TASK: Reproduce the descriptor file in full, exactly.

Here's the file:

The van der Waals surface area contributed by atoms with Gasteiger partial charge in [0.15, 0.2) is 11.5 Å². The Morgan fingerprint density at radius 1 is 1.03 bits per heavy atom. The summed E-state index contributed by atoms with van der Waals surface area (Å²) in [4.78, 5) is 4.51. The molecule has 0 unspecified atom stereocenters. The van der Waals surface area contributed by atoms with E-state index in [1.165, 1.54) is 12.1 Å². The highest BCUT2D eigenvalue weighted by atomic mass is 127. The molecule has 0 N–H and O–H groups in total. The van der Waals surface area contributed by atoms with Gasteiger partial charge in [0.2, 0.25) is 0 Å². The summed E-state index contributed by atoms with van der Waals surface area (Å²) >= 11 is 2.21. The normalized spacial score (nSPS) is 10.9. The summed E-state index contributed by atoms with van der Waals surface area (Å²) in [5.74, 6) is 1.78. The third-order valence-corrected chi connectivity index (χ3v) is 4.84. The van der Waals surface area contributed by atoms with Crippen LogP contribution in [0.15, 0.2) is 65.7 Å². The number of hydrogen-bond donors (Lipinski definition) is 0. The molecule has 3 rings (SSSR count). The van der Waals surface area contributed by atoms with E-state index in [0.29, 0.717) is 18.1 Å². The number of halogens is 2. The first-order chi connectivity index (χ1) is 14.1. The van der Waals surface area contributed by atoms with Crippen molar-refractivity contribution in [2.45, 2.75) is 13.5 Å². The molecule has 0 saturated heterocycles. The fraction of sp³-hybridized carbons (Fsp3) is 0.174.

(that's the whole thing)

The van der Waals surface area contributed by atoms with Gasteiger partial charge in [0.15, 0.2) is 11.5 Å². The Morgan fingerprint density at radius 1 is 1.03 bits per heavy atom. The summed E-state index contributed by atoms with van der Waals surface area (Å²) in [4.78, 5) is 4.51. The molecule has 0 unspecified atom stereocenters. The van der Waals surface area contributed by atoms with E-state index in [1.165, 1.54) is 12.1 Å². The highest BCUT2D eigenvalue weighted by atomic mass is 127. The molecule has 0 N–H and O–H groups in total. The van der Waals surface area contributed by atoms with Gasteiger partial charge in [0.2, 0.25) is 0 Å². The summed E-state index contributed by atoms with van der Waals surface area (Å²) >= 11 is 2.21. The normalized spacial score (nSPS) is 10.9. The summed E-state index contributed by atoms with van der Waals surface area (Å²) in [5.74, 6) is 1.78. The third-order valence-corrected chi connectivity index (χ3v) is 4.84. The van der Waals surface area contributed by atoms with Crippen LogP contribution in [0.15, 0.2) is 65.7 Å². The number of hydrogen-bond donors (Lipinski definition) is 0. The molecule has 3 rings (SSSR count). The van der Waals surface area contributed by atoms with E-state index in [0.29, 0.717) is 18.1 Å². The number of halogens is 2. The first-order chi connectivity index (χ1) is 14.1. The van der Waals surface area contributed by atoms with Crippen molar-refractivity contribution in [2.45, 2.75) is 13.5 Å². The molecule has 0 saturated heterocycles. The fraction of sp³-hybridized carbons (Fsp3) is 0.174.